Signal-averaged P wave area increases during respiratory events in patients with paroxysmal atrial fibrillation and obstructive sleep apnea
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P wave characteristics change during simulated apneic events in individuals with atrial fibrillation (AF). This study sought to assess whether similar changes occur during nocturnal respiratory events in patients with AF and obstructive sleep apnea (OSA).
Thirty-five individuals with severe OSA who underwent formal polysomnography and subsequent AF ablation were compared to a matched group without AF. Electrocardiographic segments from each polysomnogram corresponding to the following events were identified: period of wakefulness closest to the initial onset of sleep (baseline-awake), first respiratory event, respiratory event with the lowest nadir oxygen saturation, longest respiratory event, and last respiratory event. Signal-averaged P wave duration and signal-averaged positive P wave area (amplitude*duration for positive P wave amplitudes) were extracted using custom software. P wave characteristics during respiratory events and the baseline-awake condition were compared.
Compared to the baseline-awake condition, the signal-averaged positive P wave area was significantly greater during the longest event and the event with the lowest oxygen saturation in those with AF, but not in those without AF. There were no significant differences in signal-averaged P wave duration for any respiratory event compared to the baseline-awake condition, regardless of AF status.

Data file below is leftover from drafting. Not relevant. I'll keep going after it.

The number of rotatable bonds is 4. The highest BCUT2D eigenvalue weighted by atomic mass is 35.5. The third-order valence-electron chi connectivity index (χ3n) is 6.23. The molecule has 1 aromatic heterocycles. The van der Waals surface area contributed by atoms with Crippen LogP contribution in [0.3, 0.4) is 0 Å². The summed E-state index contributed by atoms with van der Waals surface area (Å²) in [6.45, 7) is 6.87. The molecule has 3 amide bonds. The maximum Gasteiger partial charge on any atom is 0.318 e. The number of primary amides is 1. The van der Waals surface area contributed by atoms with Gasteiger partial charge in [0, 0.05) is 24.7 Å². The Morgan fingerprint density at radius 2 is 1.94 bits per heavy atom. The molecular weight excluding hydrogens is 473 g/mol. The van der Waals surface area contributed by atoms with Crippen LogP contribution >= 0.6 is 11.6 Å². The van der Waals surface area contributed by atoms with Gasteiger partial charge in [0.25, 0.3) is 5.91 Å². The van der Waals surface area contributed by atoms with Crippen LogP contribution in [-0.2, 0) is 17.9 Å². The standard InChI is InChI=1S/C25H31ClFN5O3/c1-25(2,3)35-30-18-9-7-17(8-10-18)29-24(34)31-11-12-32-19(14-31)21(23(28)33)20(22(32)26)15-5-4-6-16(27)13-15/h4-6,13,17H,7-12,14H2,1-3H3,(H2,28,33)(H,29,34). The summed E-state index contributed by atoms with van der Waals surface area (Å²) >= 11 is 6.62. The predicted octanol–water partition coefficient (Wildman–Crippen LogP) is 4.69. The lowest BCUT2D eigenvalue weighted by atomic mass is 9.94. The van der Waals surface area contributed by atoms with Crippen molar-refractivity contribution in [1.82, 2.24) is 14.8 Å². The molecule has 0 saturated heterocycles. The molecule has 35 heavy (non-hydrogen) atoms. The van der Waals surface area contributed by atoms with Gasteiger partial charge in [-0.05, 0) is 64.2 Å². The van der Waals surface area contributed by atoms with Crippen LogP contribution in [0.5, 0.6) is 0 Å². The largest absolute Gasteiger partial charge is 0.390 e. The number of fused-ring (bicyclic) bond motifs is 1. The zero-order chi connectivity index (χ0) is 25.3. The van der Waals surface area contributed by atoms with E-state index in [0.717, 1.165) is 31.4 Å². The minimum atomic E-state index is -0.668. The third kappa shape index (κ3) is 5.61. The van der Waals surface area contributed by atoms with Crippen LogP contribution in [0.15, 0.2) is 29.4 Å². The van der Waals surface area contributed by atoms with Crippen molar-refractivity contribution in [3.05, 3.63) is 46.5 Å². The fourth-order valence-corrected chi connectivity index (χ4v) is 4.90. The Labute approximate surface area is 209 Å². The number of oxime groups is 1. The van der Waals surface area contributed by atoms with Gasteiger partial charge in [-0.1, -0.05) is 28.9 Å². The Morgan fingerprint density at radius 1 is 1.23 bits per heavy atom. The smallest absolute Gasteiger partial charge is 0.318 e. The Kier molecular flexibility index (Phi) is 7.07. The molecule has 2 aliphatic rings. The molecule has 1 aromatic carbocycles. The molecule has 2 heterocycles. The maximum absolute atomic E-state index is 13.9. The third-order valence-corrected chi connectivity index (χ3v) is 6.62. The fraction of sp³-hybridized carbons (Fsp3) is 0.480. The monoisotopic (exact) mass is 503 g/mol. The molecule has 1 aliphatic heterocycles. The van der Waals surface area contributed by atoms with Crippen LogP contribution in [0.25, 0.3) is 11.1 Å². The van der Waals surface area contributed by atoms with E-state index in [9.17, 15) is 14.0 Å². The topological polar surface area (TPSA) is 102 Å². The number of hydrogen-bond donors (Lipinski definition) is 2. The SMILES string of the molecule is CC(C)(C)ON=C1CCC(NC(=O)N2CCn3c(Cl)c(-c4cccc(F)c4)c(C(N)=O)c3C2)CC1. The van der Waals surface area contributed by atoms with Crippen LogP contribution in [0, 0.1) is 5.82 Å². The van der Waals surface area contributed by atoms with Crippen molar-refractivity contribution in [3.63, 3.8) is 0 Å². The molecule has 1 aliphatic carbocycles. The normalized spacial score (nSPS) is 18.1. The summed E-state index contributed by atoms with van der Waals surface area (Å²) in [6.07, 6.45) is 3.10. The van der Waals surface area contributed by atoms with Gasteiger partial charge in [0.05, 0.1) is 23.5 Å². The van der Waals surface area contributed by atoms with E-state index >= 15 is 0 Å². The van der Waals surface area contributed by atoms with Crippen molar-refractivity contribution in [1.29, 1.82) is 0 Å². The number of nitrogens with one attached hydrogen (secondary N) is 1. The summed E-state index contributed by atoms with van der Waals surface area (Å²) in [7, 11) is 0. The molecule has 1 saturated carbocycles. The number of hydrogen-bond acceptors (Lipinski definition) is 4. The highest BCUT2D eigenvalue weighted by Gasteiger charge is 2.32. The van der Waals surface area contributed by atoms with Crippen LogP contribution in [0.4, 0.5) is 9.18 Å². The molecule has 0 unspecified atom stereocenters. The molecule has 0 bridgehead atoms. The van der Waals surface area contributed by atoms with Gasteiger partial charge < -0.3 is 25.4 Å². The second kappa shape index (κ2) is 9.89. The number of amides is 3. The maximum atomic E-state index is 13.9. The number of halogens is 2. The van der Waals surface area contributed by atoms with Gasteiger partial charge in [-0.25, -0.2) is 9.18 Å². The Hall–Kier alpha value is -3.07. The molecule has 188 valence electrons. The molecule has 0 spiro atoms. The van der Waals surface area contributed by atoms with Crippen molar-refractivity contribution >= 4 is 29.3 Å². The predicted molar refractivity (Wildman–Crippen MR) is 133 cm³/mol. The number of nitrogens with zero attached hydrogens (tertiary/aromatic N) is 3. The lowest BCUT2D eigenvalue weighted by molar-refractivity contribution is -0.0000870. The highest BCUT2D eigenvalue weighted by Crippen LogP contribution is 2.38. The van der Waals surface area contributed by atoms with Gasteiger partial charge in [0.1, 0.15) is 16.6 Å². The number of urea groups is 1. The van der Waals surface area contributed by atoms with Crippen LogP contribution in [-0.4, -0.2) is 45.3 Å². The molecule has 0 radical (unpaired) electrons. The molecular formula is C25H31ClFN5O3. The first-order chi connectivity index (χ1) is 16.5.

In patients with paroxysmal AF and obstructive sleep apnea, the signal-averaged positive P wave area is greater during certain respiratory events than during wakefulness. This finding may reflect the acute impact on right atrial volume of increased venous return associated with respiratory events and could be useful to assess AF risk in sleep apnea and to monitor response to treatment.
KeywordsObstructive sleep apnea Atrial fibrillation Electrocardiogram P wave
The authors wish to thank Melissa Francis for expert assistance in obtaining the polysomnographic data.
This work was supported by CTSA award no. UL1TR000445 from the National Center for Advancing Translational Sciences.
Compliance with ethical standards
This study has been approved by the Vanderbilt Medical Center Institutional Review Board and has therefore been performed in accordance with the ethical standards laid down in the 1964 Declaration of Helsinki and its later amendments. The manuscript does not contain clinical studies.
The contents for this work are solely the responsibility of the authors and do not necessarily represent official views of the National Center for Advancing Translational Sciences or the National Institutes of Health.
Conflict of interest
The authors declare that they have no conflict of interest.
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